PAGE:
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Temple ruins on uninhabited Greek island reveal 2,400-year-old statues. Take a look

Entering the temple, ancient worshipers passed under several sets of watchful marble eyes. The stone statues once gazed across a bustling settlement. Millennia later, the fragmented figures are the last occupants on an uninhabited Greek island.

The Mantra archaeological site is located along the coast of Despotiko island, the Greek Ministry of Culture and Sports said in an Aug. 21 news release. Excavations at the site began in 2001 and have uncovered ruins dating from the Iron Age to the eighth century A.D.

While excavating near a ruined temple for the god Apollo, archaeologists found several walls that likely formed an entrance hall. Amid the rubble, they found several parts of a statue, the release said.

The marble statue was about 2,480 years old and depicted a male figure standing upright, a type of statue known as a kouros, archaeologists said. A photo shows the carved figure’s upper body and torso. Its lower legs, arms and face are gone.

Kouros statues were “popular” in ancient Greek culture from the sixth century B.C. to the fourth century B.C., according to Britannica. The young male figures were used as tombstones, monuments and “sometimes represented the god Apollo.”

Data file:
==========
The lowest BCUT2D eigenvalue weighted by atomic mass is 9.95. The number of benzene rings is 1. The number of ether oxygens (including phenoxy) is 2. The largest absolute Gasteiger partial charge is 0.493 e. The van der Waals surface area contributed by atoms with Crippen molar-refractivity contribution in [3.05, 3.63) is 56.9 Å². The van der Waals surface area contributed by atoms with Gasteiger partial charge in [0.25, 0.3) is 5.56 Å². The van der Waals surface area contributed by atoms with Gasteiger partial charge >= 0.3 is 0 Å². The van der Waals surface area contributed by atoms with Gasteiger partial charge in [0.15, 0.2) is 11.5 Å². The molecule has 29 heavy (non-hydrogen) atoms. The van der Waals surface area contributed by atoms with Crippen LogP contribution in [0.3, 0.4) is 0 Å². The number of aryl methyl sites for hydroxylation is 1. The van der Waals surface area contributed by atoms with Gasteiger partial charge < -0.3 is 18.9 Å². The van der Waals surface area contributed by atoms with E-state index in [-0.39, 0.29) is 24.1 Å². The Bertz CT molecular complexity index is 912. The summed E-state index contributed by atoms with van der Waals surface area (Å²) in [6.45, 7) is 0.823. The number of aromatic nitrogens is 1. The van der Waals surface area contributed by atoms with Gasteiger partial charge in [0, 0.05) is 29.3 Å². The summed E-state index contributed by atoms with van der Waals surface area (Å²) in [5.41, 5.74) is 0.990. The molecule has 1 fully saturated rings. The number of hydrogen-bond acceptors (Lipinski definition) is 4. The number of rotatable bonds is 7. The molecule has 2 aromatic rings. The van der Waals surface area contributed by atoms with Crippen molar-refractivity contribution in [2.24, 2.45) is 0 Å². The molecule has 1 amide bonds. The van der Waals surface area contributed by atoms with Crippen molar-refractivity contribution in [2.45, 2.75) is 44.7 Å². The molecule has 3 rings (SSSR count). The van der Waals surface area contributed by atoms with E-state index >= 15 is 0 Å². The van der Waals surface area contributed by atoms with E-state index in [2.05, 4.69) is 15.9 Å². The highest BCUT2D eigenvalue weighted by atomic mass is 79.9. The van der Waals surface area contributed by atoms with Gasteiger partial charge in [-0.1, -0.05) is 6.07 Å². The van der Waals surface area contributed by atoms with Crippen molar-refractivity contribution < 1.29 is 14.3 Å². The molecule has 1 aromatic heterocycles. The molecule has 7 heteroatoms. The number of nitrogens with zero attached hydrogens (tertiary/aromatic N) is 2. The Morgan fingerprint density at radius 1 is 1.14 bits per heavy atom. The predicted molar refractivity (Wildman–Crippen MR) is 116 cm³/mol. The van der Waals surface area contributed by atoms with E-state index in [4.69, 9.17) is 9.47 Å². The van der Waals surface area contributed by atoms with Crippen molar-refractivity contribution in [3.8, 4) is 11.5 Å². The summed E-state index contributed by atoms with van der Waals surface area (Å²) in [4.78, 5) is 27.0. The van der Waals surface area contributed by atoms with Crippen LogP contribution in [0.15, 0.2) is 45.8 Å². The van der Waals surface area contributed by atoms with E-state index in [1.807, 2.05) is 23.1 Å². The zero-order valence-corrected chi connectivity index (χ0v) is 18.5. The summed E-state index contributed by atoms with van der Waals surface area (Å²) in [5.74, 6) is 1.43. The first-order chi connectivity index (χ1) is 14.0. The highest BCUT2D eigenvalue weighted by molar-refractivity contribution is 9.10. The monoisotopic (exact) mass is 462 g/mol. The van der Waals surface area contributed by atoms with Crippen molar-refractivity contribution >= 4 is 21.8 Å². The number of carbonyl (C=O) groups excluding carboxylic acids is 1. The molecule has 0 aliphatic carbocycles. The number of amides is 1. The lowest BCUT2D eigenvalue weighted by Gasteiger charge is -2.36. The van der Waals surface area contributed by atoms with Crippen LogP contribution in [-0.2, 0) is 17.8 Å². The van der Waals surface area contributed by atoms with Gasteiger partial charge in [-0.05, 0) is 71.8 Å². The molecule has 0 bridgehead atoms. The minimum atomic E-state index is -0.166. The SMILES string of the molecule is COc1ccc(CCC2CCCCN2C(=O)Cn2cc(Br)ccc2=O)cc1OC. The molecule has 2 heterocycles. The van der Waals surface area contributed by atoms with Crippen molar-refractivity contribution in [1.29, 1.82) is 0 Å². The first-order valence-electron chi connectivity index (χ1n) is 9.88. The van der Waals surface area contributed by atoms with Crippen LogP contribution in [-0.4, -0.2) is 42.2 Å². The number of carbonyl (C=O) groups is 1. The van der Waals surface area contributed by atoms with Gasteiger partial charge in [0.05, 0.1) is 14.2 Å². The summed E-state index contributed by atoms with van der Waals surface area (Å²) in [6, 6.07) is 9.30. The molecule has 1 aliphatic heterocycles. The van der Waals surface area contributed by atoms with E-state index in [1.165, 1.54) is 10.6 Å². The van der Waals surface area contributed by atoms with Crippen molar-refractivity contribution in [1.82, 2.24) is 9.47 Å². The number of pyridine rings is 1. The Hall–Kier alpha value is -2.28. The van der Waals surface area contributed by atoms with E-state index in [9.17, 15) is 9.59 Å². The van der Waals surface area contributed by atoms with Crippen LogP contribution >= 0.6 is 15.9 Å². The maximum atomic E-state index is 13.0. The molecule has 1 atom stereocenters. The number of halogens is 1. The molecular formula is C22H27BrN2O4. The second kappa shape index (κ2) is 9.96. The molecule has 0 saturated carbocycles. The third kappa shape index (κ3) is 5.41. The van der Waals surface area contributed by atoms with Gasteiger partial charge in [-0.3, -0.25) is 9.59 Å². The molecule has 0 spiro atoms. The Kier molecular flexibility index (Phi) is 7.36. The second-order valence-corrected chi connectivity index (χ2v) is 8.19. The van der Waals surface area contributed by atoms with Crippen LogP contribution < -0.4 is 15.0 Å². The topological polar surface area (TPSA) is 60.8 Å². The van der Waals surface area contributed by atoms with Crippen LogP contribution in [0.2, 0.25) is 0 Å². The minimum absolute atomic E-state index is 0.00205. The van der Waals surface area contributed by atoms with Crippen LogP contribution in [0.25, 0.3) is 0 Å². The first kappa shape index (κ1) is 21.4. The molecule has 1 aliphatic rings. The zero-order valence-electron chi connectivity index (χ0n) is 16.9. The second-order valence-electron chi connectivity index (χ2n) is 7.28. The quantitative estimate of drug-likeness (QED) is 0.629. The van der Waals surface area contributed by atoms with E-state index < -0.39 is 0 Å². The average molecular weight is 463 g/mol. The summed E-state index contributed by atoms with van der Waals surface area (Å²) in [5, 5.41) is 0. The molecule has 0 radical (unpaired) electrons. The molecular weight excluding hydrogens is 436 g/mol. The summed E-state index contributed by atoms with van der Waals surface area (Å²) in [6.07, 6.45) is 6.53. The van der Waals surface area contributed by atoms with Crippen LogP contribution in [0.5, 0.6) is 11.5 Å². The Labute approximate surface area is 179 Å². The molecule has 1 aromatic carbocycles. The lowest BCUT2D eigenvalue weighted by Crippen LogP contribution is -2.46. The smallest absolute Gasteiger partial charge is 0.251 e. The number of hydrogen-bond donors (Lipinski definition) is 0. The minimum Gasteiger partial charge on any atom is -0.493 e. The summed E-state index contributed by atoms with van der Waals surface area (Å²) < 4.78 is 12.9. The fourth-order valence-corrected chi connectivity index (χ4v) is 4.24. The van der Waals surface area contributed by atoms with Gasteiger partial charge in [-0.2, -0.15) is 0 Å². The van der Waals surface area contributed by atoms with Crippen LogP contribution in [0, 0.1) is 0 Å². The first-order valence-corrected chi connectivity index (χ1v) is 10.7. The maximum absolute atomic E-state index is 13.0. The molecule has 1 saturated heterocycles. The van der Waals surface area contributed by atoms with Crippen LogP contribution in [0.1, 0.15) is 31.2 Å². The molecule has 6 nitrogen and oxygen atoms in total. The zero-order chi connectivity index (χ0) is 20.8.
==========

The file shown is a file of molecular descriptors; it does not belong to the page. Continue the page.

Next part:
Apollo was “one of the most widely revered and influential of all the ancient Greek and Roman gods,” according to Britannica. Among his many meanings, he was worshiped as the god of “religious law,” prophecy, crops and the sun.

The most well-preserved kourus statue found at the ruins of the temple of Apollo.

Archaeologists previously found fragments of two other kouros statues in the area, the release said.

When Mantra’s ancient Apollo sanctuary was functional, the statues were part of the entranceway, archaeologists said. After it was abandoned, the statues were reused as building materials. A photo shows a wall section where a carved head and torso form part of the structure.

A wall by the temple entrance where fragmented statues — including a head and torso — were reused as building material.

Archaeologists excavated new sections of the site’s water management system, including an oval water tank, according to the release. A photo shows the large, inset structure. Stones line its edges and a conduit channel runs out of one side.

A circular water tank found at the site.

Excavations also unearthed a four-room building with an unknown purpose, the release said. Pottery artifacts found in the structure dated to the fifth or sixth century B.C.

Another ruined structure at the site.

On the other side of the Mantra site, archaeologists worked on restoring a 2,600-year-old religious structure. Photos show the rectangular, white columned building.

A ruined religious building during restoration work.

Despotiko island is about 100 miles southeast of Athens, located on the southern tip of mainland Greece.

Google Translate was used to translate the news release from the Greek Ministry of Culture and Sports.

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